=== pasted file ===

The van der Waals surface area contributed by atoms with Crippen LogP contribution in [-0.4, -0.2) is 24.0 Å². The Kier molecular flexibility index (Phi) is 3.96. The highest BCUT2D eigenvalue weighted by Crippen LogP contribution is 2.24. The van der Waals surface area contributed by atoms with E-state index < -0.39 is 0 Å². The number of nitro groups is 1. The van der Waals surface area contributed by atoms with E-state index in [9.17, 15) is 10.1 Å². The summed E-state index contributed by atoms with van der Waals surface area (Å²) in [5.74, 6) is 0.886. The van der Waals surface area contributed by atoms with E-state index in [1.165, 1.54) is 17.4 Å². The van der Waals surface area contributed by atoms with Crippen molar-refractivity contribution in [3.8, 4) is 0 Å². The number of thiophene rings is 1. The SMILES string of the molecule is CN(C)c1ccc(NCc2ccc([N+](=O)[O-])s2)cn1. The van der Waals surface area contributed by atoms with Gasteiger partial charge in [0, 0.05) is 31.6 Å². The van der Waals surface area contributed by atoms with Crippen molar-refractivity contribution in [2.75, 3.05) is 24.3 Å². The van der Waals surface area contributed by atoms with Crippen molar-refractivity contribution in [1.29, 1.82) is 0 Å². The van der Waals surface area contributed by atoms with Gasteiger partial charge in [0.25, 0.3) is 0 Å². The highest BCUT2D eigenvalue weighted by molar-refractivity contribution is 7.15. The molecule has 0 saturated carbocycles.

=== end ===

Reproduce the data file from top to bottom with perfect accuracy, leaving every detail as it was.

The van der Waals surface area contributed by atoms with Crippen LogP contribution in [-0.4, -0.2) is 24.0 Å². The Kier molecular flexibility index (Phi) is 3.96. The highest BCUT2D eigenvalue weighted by Crippen LogP contribution is 2.24. The van der Waals surface area contributed by atoms with E-state index < -0.39 is 0 Å². The number of nitro groups is 1. The van der Waals surface area contributed by atoms with E-state index in [9.17, 15) is 10.1 Å². The summed E-state index contributed by atoms with van der Waals surface area (Å²) in [5.74, 6) is 0.886. The van der Waals surface area contributed by atoms with E-state index in [1.165, 1.54) is 17.4 Å². The van der Waals surface area contributed by atoms with Crippen molar-refractivity contribution in [3.8, 4) is 0 Å². The number of thiophene rings is 1. The SMILES string of the molecule is CN(C)c1ccc(NCc2ccc([N+](=O)[O-])s2)cn1. The van der Waals surface area contributed by atoms with Gasteiger partial charge in [0, 0.05) is 31.6 Å². The van der Waals surface area contributed by atoms with Crippen molar-refractivity contribution in [2.75, 3.05) is 24.3 Å². The van der Waals surface area contributed by atoms with Crippen molar-refractivity contribution in [1.29, 1.82) is 0 Å². The van der Waals surface area contributed by atoms with Gasteiger partial charge in [0.25, 0.3) is 0 Å². The highest BCUT2D eigenvalue weighted by molar-refractivity contribution is 7.15. The molecule has 0 saturated carbocycles.